(By Info-Tech Analyst Gareth Doherty - Printed with permission from Processor magazine www.processor.com).
Gut instincts have fallen on hard times. Evidence of systematic errors in human decision making and the success of analytical technologies have led to a call for managers to abandon business intuitions. But are gut instincts really as bad as the recent press suggests? Not quite.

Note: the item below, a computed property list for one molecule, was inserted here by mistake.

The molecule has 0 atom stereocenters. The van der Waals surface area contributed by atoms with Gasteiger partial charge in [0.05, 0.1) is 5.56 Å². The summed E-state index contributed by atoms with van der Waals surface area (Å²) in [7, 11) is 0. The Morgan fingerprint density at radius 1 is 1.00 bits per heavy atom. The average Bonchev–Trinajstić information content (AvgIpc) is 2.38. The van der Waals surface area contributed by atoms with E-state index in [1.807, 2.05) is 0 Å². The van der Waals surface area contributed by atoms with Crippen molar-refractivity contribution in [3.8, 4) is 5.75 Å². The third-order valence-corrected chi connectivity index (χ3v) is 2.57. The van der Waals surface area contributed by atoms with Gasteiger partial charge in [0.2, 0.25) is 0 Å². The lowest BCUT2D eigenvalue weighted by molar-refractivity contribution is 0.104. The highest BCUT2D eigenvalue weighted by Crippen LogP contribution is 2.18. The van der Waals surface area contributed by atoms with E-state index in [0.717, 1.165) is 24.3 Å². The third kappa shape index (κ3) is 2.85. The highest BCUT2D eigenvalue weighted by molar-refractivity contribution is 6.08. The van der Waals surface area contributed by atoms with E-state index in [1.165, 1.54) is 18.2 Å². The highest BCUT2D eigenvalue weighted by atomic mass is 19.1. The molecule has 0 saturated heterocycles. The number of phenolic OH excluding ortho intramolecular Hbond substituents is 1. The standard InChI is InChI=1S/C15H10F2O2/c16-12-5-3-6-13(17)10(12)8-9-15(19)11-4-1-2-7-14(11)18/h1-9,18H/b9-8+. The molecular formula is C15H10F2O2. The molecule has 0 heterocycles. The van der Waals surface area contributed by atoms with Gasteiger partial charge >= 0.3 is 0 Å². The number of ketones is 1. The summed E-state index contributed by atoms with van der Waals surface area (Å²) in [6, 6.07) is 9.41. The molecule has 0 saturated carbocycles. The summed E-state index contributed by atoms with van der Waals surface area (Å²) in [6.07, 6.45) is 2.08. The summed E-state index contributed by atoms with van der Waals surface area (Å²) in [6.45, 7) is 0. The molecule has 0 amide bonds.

In the 1950s, the famous cryptologist and father of modern computer science, Alan Turing, was the first to propose the idea that digital computers might one day share our own intellectual capabilities. In spite of the fact that there is still no system that can pass the test that bears his name, computers have made considerable advances in what were exclusively human domains. The 1997 defeat of chess grandmaster Garry Kasparov by IBM's Deep Blue represents one of the most significant public demonstrations.